NABOTH (Heb. נָבוֹת), owner of a vineyard close to the palace of *Ahab king of Israel (i Kings 21:2). Naboth came from the town of Jezreel. Ahab coveted Naboth's vineyard, but Naboth refused to sell or exchange it, basing his refusal on the tradition that inherited family property cannot be taken out of the family's hands: "The Lord forbid it me, that I should give the inheritance of my fathers unto thee" (21:3). In order to obtain the vineyard, Ahab's wife *Jezebel fabricated an accusation against Naboth that he blasphemed God and the king (21:10). According to the custom in the Ancient East, the property of a rebel against the monarchy was confiscated and taken into the royal treasury. Evidence of this custom has also been preserved in one of the *Alalakh documents (No. 17). As a result of a staged trial Naboth's property was confiscated and he himself was stoned. Another biblical tradition states that his children were also killed. Elijah the prophet raised his voice against Ahab because of Naboth's execution, and Elijah's scornful words branded Ahab a murderer and robber and foretold the doom of the royal house (i Kings 21:17–24). The story of Naboth serves as an example and symbol of the Israelite's close attachment to his inheritance and his family-tribe tradition. Furthermore, this story points to the limits of royal authority in Israel, which cannot deal arbitrarily with the lands belonging to the people. For this reason Jezebel had to represent Naboth as a rebel against the king and as blaspheming God.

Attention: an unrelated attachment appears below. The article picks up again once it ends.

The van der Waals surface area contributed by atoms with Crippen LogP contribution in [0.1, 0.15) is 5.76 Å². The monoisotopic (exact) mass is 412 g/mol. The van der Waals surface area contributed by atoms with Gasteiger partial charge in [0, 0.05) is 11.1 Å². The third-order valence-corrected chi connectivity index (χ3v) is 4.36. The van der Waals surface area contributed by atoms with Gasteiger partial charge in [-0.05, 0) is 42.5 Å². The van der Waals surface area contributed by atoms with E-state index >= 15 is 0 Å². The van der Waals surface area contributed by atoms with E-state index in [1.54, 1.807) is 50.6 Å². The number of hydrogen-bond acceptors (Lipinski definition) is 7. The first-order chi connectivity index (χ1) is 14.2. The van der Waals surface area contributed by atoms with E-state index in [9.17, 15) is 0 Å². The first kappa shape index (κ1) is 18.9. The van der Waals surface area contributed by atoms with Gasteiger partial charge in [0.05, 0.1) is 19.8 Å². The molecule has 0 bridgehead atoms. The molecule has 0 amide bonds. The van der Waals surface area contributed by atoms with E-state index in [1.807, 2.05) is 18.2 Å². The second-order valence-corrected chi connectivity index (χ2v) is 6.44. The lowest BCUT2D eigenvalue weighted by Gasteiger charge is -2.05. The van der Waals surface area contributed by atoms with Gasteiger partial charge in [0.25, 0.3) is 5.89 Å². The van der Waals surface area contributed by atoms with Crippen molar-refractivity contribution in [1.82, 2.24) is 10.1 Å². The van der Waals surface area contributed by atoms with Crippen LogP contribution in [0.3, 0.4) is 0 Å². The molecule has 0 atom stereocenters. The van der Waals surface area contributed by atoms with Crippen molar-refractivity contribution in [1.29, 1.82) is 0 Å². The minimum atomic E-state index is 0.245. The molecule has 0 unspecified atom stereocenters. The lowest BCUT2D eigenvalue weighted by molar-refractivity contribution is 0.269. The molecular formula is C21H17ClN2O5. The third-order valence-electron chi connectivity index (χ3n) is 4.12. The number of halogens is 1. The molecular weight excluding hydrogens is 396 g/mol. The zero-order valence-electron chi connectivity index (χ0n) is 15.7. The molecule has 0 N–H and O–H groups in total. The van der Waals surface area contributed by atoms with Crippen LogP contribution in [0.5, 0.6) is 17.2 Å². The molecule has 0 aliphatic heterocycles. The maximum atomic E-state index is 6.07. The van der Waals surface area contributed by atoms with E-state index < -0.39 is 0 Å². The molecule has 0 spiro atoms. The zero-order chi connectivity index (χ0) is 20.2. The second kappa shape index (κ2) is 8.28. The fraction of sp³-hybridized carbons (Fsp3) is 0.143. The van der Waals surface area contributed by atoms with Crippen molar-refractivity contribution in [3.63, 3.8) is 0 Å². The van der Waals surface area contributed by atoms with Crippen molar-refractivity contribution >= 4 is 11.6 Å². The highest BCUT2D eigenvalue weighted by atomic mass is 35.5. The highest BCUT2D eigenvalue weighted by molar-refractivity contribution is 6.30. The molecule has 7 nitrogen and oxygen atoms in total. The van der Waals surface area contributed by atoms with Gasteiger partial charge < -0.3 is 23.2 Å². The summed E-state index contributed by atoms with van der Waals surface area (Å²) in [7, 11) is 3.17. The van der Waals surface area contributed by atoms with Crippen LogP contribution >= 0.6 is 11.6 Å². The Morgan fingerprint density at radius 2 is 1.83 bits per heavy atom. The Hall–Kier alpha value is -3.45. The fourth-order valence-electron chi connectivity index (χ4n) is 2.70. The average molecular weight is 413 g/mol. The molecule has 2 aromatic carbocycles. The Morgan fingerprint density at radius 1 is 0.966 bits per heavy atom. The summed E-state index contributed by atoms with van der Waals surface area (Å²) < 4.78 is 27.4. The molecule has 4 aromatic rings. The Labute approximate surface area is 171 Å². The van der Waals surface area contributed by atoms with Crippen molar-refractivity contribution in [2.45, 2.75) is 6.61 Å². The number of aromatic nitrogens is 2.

In the Aggadah
Naboth was Ahab's cousin, with the result that the king, by killing Naboth's sons (ii Kings 9:26), could claim his vineyard by right of inheritance (Sanh. 48b). He used to make regular pilgrimages to Jerusalem, and as a great singer, many followed him. It was because he once failed to make his customary journey that his false conviction took place (pr 25, 127a). Naboth's opportunity for revenge, however, came when God asked: "Who shall entice Ahab that he may go up and fall at Ramoth-Gilead?" (i Kings 22:20–21). It was the "spirit" of Naboth which volunteered for the task (Shab. 149b).
Ginzberg, Legends, 4 (1913), 187–8; 6 (1928), 311–2; I. Ḥasida, Ishei ha-Tanakh (1964), 329.